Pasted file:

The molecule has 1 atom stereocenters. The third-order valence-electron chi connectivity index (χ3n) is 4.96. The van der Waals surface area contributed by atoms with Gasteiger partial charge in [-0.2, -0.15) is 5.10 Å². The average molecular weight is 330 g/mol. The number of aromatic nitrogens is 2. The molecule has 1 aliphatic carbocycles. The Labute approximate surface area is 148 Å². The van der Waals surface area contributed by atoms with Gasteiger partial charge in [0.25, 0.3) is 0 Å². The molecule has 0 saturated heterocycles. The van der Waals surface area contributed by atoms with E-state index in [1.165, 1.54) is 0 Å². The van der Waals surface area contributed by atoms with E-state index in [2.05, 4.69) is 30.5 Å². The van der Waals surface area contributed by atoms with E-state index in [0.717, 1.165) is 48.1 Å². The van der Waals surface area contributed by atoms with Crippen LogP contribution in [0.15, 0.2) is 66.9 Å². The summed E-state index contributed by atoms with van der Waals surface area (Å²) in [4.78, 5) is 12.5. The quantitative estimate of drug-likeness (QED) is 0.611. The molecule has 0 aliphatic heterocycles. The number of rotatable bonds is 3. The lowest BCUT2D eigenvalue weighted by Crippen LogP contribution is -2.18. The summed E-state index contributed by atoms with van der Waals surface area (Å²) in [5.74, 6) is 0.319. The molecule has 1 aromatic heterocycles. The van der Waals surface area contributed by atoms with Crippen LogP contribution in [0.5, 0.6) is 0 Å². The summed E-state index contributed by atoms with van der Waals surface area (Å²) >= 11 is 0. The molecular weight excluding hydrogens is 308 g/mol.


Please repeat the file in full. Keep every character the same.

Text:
The molecule has 1 atom stereocenters. The third-order valence-electron chi connectivity index (χ3n) is 4.96. The van der Waals surface area contributed by atoms with Gasteiger partial charge in [-0.2, -0.15) is 5.10 Å². The average molecular weight is 330 g/mol. The number of aromatic nitrogens is 2. The molecule has 1 aliphatic carbocycles. The Labute approximate surface area is 148 Å². The van der Waals surface area contributed by atoms with Gasteiger partial charge in [0.25, 0.3) is 0 Å². The molecule has 0 saturated heterocycles. The van der Waals surface area contributed by atoms with E-state index in [1.165, 1.54) is 0 Å². The van der Waals surface area contributed by atoms with E-state index in [2.05, 4.69) is 30.5 Å². The van der Waals surface area contributed by atoms with E-state index in [0.717, 1.165) is 48.1 Å². The van der Waals surface area contributed by atoms with Crippen LogP contribution in [0.15, 0.2) is 66.9 Å². The summed E-state index contributed by atoms with van der Waals surface area (Å²) in [4.78, 5) is 12.5. The quantitative estimate of drug-likeness (QED) is 0.611. The molecule has 0 aliphatic heterocycles. The number of rotatable bonds is 3. The lowest BCUT2D eigenvalue weighted by Crippen LogP contribution is -2.18. The summed E-state index contributed by atoms with van der Waals surface area (Å²) in [5.74, 6) is 0.319. The molecule has 1 aromatic heterocycles. The van der Waals surface area contributed by atoms with Crippen LogP contribution in [0.5, 0.6) is 0 Å². The summed E-state index contributed by atoms with van der Waals surface area (Å²) >= 11 is 0. The molecular weight excluding hydrogens is 308 g/mol.